'You Took The Blues' (2014)
(Silent Pocket Records)
It's ten years since talented British guitarist and singer-songwriter Kit Holmes released her debut album. In 2008 I already wrote a piece about her, just scroll down here on the Insurgent Country page to find it! I described her then as a talented, somewhat mysterious lady. At the end of this month Kit releases her fourth full album and her first electric outing 'You Took The Blues'. It's time to look ahead, but also to look back on her third album 'Driving Into The Blue', which was called "Impressive!" (with four stars) by renowned newspaper The Guardian.
'You Took The Blues' has a stronger blues and soul vibe than Kit's previous releases. The line-up this time is: Kit Holmes on vocals, electric and acoustic guitars; Allan Greenwood on guitar and keys, Pat Illingworth (Dave Stewart, Corinne Bailey Rae) on drums and there is a new-comer: Sam Vicary on double bass.Kit's trademark sultry vocals and virtuoso guitar playing are in evidence throughout with her band creating a dynamic muscular support. The album was produced by Kit and her long-standing collaborator Allan Greenwood. Recording took place at The Chairworks Studios with veteran engineer Simon Humphrey. The album was mastered at Abbey Road by Sean Magee, who has previously worked on tracks by The Beatles, Pink Floyd and U2. The look of the album has become typical for Kit: modern and in primary colors, mostly red, white and yellow this time.
Let's listen to the album, track by track:
- "You Said I Said": A mid tempo blues fuelled instrumental opening track, with indeed the two electric guitars talking to each other! It only takes half a minute max to get used to this new sound...
- "Short Walk To Heaven": I absolutely love this song title, my favorite on the album! "Cause there's a different wind blowin' round the corner each day / It's a short walk to Heaven, but it feels a long way". A gorgeous soulful ballad.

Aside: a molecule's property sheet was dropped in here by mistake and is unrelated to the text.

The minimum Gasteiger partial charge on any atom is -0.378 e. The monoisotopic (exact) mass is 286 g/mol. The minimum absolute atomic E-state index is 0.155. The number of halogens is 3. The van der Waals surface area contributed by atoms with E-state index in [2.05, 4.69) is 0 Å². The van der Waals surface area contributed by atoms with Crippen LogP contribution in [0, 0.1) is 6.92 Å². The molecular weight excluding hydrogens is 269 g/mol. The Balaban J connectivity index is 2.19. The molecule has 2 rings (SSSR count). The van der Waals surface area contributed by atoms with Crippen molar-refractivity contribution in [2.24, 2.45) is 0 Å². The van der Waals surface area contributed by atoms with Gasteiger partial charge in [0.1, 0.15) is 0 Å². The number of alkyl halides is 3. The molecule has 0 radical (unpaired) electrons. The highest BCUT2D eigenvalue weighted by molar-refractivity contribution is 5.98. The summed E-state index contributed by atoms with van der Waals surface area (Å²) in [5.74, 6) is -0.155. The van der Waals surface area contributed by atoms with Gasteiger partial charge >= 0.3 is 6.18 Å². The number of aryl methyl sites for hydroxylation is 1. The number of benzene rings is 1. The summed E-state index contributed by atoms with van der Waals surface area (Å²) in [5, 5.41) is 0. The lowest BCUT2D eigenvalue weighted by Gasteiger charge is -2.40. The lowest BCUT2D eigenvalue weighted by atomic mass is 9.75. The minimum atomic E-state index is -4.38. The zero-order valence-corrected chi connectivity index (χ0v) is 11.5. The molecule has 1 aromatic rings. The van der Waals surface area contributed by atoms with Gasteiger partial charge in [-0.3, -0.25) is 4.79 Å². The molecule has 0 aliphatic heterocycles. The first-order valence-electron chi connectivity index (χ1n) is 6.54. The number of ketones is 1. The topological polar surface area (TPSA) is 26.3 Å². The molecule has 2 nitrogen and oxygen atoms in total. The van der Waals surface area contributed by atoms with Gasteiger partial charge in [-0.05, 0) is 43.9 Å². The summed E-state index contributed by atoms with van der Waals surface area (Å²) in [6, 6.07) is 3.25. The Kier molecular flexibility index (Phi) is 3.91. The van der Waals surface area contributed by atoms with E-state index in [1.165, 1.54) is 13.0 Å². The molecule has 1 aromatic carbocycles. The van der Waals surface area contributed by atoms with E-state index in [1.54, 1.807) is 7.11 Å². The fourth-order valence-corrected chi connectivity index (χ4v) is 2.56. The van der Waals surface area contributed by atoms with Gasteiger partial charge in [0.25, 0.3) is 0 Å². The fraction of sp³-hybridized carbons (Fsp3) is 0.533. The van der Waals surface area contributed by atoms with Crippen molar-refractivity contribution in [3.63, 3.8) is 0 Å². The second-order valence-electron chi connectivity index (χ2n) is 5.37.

- "That's Why We Need": A funky song with wah-wah guitar (I always love that wah-wah sound!), keys and overdubbed chorus.
- "We Shared The Night": This can't be anything else than a soul ballad! With a well-deserved spotlight on Kit's film noir like, sultry vocals. Fade out...
- "You Took The Blues": The title track. "You took the day and turned it to night / Left me all alone on the wrong side of right". That's the Blues indeed, with a capital B. Here we welcome back Kit's acoustic guitar. Again it strikes me, how she is in total control of her beautiful, relaxed, unusual voice. Awww, those last seconds...
- "Sci-Fi Blues": Uptempo, fun & funky! Acoustic and electric sounds combined, great guitar solo, echoing chorus - sounds effortless but this can only be done by skillful musicians!
- "Can't Do": Melodic, mid tempo with folk influences. It is the only track on the album that has Kit's vocal and acoustic guitar with double bass, which helps to create a very special atmosphere. Such a pretty song!
- "Looking For Love": More folky acoustic music, upbeat - Kit's vocals on the verses are reminiscent of the great Bob Dylan, with a delicious little chorus in between.
- "30 Second Street": A funky street it is! The electric guitar shines in a rather short instrumental.
- "Breakout Blues": Kit's final solo acoustic tour de force, almost five minutes of sheer beauty.
My conclusion: I'm IMPRESSED (again). Not a bad note on the whole record! Every music lover with good taste should have this album in his or her collection, period.
In an interview with Gareth L. Powell Kit says about writing songs: "It’s more of a getting up at two o’clock in the morning kind of thing, when you’ve got something going around and around in your head. Just when you’re on your own, really. I don’t write in one particular way. It depends on what you’re doing. You could go and see an exhibition. I’ve recently been to the Gauguin exhibition and the Bridget Riley exhibition, for instance. Or you could be reading a book like Geoff Dyer’s 'Jeff In Venice', which I absolutely love at the moment. Or you could go and see a film like 'The Big Lebowski' or 'The Godfather'. Anything like that can trigger it. There’s got to be a part of you in your songs, but I like to think of mine as a little bit more universal, rather than autobiographical. When I went to see the Gauguin exhibition it was so awe-inspiring that afterwards, you don’t know when or how that’s going to come out in a song. I think that’s the way I work: collecting fragments. Whether that’s from reading a book or doing something as banal as going to the supermarket and hearing somebody say something that’s either inspirational or completely zany. You might pick that up and use it in some way."